What Is PAOP and What Does It Mean in PH?

Normally, your pulmonary arteries are relaxed to let as much blood flow through as possible. There isn’t much pressure or resistance in these arteries. When you have PH, the blood pressure level in your pulmonary arteries is too high. Your heart has to work harder to pump blood through your pulmonary arteries, which eventually weakens the muscle.

PAOP is an important piece of information used to diagnose PH and PAH. Also known as pulmonary artery wedge pressure (PAWP) or pulmonary capillary wedge pressure (PCWP), it’s a blood pressure measurement taken within your pulmonary artery.

It’s important to note your PAOP doesn’t measure the pressure in your arteries. Instead, it helps estimate the pressure in your left atrium. This measurement helps your doctor determine if your PH is caused by an issue on the left side of your heart or something else. An elevated PAOP measurement means fluid is backed up in your lungs, leading to a life-threatening condition called pulmonary edema. Over time, uncontrolled edema can lead to PH.

How Is PAOP Measured?

In order to measure your PAOP, your doctor will perform a right-heart catheterization — the gold-standard test for diagnosing PH and PAH. They’ll use a long, thin tube known as a catheter with a balloon attached to the end. Your doctor will insert the catheter into a large vein — either in your leg or neck — and guide it into your right atrium.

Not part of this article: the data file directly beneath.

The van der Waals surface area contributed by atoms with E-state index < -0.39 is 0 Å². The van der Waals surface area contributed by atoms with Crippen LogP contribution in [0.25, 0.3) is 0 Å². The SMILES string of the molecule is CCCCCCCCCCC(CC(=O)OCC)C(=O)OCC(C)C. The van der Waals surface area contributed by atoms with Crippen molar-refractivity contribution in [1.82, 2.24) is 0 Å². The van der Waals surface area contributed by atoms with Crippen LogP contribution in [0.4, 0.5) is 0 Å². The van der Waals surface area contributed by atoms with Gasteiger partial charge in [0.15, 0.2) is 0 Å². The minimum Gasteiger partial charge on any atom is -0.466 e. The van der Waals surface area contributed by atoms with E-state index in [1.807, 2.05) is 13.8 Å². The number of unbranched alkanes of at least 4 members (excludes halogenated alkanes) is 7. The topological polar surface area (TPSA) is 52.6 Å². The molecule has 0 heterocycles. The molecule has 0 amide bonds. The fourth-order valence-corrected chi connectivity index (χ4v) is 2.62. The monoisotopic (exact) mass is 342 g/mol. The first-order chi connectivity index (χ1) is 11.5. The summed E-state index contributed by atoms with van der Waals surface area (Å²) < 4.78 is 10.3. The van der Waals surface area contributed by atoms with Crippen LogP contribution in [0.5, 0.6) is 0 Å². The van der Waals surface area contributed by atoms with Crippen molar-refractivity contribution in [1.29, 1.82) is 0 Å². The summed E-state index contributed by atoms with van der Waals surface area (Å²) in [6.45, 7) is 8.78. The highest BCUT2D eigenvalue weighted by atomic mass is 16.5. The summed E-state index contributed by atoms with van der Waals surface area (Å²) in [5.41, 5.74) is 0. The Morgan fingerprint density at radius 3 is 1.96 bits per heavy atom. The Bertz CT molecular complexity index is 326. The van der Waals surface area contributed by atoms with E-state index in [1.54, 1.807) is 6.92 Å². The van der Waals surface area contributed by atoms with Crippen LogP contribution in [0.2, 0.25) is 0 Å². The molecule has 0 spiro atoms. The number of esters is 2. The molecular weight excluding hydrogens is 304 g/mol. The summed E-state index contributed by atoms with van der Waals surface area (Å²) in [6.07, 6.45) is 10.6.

The catheter will then travel through your heart and into your pulmonary artery. The balloon at the end is positioned or “wedged” in the branch of the artery, where it splits to the left and right lungs. A pressure sensor is attached to measure blood pressure in the artery. It measures the amount of pressure it takes to fill the balloon up — this reading is an estimate of your left atrial pressure.

While the catheter is placed, your doctor will also measure the amount of blood your heart pumps every minute. Known as your cardiac output, this measurement can also be affected by PH or PAH.

Another important measurement taken alongside PAOP is your mean pulmonary artery pressure (mPAP). This is an average measurement of the pressure in your pulmonary arteries. While your doctor can use Doppler echocardiography to estimate your mPAP, an accurate measurement is typically taken during right-heart catheterization.